What age is the best for a child to start learning foreign languages?
Most modern parents would like their children to study a foreign language. Demand creates supply, so it is not surprising that the number of schools, courses and clubs teaching foreign languages is increasing nowadays. This trend has also effected the young: in many daycare centers and early development schools learning a foreign language is of great importance. And for parents the presence of a foreign language in the educational program often plays almost a decisive role. But how effective is this early learning? What is its benefit or perhaps harm?
It is believed that there is so-called ‘critical age’ for mastering a language (any, not just foreign), for developing adequate language skills. These are the years when a child best learns vocabulary, language structures, practices to express his opinions as accurately as possible. According to various studies it is the childhood which is considered to be this age – from junior school age to puberty, that is approximately from 2 to 12 years. Moreover, the ‘critical age’ includes a shorter period of time which is even more important for developing speech – it is the infancy from 2 to 4 years.
Yet being a baby the child is able to distinguish the sounds of the mother tongue from a foreign one. In the period from 2 to 4 years a child masters a language most intensively because his brain develops very rapidly as well. Not only the speaking base is formed but also so-called mental code sinks through his native language. For this reason, many researchers believe that at this age – from 2 to 4 – there is no need to include active learning of any foreign language. After all, it might lead to a kind of ‘failure’ linguistically as well as psychologically. Exceptions are presented by bilinguals – when a child from the cradle is constantly being under the influence of two languages, therefore he perceives none of them as foreign. Thus and so, it’s better to limit early foreign language learning to the kid's familiarizing with it. For example, the child will be interested to know how his favorite cartoon hero is called in his own language. However, intensive foreign language learning is worth putting on a back burner.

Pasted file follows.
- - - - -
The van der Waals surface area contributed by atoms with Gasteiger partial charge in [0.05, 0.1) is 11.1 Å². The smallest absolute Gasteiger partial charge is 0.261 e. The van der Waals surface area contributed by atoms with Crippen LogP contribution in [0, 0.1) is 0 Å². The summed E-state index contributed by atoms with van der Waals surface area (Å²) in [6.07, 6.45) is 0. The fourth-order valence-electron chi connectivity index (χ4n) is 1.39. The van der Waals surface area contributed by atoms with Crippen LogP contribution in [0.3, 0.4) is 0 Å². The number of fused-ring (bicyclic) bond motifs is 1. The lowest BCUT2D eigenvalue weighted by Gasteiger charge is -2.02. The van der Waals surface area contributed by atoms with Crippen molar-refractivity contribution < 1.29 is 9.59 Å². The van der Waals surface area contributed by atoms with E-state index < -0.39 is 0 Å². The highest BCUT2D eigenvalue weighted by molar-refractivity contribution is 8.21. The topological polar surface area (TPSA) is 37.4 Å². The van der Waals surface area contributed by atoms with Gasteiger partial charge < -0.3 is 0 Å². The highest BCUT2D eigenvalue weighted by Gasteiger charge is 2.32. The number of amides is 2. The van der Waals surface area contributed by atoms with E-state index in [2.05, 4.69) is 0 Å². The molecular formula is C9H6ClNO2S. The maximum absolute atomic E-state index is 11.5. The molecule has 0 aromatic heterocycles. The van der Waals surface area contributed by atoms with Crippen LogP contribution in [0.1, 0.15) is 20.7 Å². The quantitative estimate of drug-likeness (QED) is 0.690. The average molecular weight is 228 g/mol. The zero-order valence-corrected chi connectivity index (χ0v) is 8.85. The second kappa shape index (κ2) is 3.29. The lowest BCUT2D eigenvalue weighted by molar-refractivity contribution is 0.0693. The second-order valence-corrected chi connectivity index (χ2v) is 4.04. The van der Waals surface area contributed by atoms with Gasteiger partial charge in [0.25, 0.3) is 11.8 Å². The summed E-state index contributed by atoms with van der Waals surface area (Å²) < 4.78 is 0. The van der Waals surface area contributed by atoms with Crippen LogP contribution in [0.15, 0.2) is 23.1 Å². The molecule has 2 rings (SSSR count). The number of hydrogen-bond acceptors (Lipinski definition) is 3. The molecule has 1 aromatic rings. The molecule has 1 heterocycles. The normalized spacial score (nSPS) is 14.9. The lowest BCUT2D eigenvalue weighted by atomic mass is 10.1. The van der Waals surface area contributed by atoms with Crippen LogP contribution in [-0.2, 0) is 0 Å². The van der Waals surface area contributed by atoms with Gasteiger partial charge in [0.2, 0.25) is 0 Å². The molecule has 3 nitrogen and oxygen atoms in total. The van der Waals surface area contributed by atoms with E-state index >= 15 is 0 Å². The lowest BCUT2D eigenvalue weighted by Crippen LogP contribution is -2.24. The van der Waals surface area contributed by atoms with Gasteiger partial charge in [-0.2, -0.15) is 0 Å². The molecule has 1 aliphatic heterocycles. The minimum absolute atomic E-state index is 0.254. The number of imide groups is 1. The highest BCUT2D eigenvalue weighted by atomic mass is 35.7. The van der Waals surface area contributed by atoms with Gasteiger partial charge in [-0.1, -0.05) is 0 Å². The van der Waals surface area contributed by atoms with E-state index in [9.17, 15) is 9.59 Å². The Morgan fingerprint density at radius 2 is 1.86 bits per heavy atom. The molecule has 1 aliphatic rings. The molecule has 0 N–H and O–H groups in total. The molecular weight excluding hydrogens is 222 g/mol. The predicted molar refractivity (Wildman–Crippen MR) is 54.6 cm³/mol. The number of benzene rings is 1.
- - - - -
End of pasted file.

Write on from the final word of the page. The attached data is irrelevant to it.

Sure enough, opinions differ on language learning. Proponents of early foreign language learning assert that the earlier a child starts, the more he achieves while making less effort. There is certain logic behind this. However, the best foreign language mastery is allegedly achieved due to the fact that children who start earlier can make it more. According to many experts, the progress of young polyglots is not likely a result of better absorption associated with an early age.
The scientists who investigated the matter mostly believe that introducing a foreign language is justifiably best delivered from the age of 5-7. This view is reflected by the European system of education when children start learning foreign languages at 6-7 years old.
If there is no emergency, then learning a foreign language can (sometimes even better) be postponed to 11-13 years of age. In this case, the child has already formed the linguistic ties which he will be drawing on in his studies. On the other hand you should consider the following factors. The earlier a child begins learning a foreign language, the higher quality his pronunciation will be, because little ones have the best-developed ability to imitate sounds. Besides, it’s easier for a little child to start speaking, because he still doesn’t identify himself with a particular culture. Teenagers and adults speaking in a foreign language often feel discombobulated, like a fish out of water as if they were playing someone else's role. Because of this to overcome the language barrier can be fairly difficult for them despite the language level.
In general, having sufficient motivation one can start and successfully learn a foreign language anytime. So, study to your heart’s content!